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Goldsmiths, University of London has been used as a case study in a report on how universities can contribute to London’s economic revival.
Goldsmiths is among five universities that the Confederation of British Industry (CBI) has highlighted for attracting “the brightest talent for London’s businesses, enhance international and diplomatic relations and support London’s local economies, communities, and industries.”
Collectively, London’s higher education institutions generate £17bn each year in goods and services, including £2.9bn in export earnings.
Some £39m of Goldsmiths’ £41m goods and services spend in 2018-19 went to UK-based businesses, which is estimated to have supported over 400 UK jobs. Of these, 64 jobs (16%) are with employers based in the borough of Lewisham and 191 (47%) are with employers based in London.
With an annual spend of around £134m or £89m excluding housing, the spending habits of Goldsmiths students in cafes, pubs, shops and other facilities close to campus also makes a significant contribution to the local area.
Goldsmiths produces 1.3% of the annual revenue of Lewisham, and is one of the largest employers in the borough. The College is a member of Lewisham’s ‘Back to Business’ taskforce which was set up to support local business and growth locally, and also a key member of the borough’s flagship economic development project, the Creative Enterprise Zone for New Cross and Deptford.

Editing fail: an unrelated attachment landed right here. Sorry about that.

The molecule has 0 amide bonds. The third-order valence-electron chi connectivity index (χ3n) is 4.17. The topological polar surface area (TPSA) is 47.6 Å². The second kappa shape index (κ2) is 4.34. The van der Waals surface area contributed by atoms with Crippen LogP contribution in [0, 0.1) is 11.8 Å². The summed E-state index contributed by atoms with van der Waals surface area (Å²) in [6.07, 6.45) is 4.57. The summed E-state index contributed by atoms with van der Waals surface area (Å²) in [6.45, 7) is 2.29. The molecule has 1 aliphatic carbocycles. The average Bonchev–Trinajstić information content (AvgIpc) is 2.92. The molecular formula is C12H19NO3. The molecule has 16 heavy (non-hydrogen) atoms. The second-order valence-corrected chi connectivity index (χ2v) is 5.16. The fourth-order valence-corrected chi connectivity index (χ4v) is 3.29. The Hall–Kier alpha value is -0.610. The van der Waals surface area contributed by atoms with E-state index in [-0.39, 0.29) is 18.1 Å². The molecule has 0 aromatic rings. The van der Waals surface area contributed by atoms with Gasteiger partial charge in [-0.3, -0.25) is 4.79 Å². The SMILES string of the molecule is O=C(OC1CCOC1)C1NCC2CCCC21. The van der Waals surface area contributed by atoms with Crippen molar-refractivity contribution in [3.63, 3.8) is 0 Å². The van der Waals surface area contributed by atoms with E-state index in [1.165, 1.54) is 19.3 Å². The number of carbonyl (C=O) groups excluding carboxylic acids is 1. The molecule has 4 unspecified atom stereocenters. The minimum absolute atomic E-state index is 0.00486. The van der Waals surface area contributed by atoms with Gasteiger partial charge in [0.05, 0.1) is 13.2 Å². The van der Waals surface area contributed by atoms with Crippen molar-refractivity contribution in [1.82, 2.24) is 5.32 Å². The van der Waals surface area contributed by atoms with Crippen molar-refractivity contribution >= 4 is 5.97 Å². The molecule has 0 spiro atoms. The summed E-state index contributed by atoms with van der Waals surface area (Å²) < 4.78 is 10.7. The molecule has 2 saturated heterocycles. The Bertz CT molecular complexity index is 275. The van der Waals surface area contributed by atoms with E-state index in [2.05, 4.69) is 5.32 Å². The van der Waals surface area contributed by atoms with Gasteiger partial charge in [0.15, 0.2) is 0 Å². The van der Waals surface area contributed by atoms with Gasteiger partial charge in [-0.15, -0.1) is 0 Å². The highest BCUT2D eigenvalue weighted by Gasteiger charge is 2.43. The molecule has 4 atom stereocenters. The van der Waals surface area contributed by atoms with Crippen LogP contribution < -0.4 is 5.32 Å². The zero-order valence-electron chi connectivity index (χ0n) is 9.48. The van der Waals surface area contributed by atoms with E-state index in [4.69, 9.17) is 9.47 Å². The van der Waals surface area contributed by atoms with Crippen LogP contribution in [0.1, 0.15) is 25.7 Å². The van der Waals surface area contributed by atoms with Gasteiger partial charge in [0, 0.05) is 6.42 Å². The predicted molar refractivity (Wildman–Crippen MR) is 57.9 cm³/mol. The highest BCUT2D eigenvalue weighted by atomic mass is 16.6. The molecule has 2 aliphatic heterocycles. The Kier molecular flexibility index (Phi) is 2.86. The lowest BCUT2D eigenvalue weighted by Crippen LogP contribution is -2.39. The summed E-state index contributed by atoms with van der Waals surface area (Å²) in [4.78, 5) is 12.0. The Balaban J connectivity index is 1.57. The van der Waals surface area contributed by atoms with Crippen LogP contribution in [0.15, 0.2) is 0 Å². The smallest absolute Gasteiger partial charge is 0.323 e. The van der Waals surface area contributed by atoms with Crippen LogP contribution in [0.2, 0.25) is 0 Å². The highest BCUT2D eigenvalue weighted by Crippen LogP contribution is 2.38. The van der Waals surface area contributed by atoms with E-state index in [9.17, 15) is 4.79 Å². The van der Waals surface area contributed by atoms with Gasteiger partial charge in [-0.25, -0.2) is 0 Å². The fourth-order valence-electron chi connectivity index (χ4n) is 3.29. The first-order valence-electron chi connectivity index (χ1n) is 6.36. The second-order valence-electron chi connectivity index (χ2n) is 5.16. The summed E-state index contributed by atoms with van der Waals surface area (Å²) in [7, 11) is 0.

Through initiatives such as partnerships with local FE colleges, as well as the delivery of short courses, Goldsmiths is working to support ‘upskilling’ and career development in the local community. Through the Lewisham Local partnership, Goldsmiths also supports organisations and groups in the community and voluntary sector through student and staff volunteering, internships, placements and research and knowledge exchange projects.
In a report, published in August, the CBI highlighted Goldsmiths’ scheme to provide more than 300 students with laptops, broadband packages, or both, during lockdown in order to combat digital exclusion. Students applied for help through the university’s Online Learning Access Fund (OLAF) at the beginning of the lockdown period and were issued with equipment to enable the continuation of learning, training and work.
Among the report’s proposed seven steps for City Hall to support London’s universities post-pandemic is an assurance that no student or prospective student is unable to attend university because of digital poverty. Using Goldsmiths’ OLAF as an example, the CBI is urging the Mayor to create a London Tech Guarantee in collaboration with the CBI, universities, colleges and business, to provide disadvantaged young Londoners with devices and data.
The CBI, which represents 190,000 businesses employing some 7 million people, is asking the Mayor of London to make the case for the strategic importance of London’s universities. They ask that the Mayor utilise higher education’s strengths in helping create fair and inclusive growth across the city’s 32 boroughs.
Eddie Curzon, CBI's Director of London and South, said: "Goldsmiths have been incredibly helpful in the development of the CBI’s HE policy work in London. We are delighted to be collaborating with them as part of our work with City Hall, to ensure that our universities are viewed as key enablers in London’s economic recovery."
Read the CBI policy paper The strategic importance of universities to London’s economic revival from COVID-19 online now.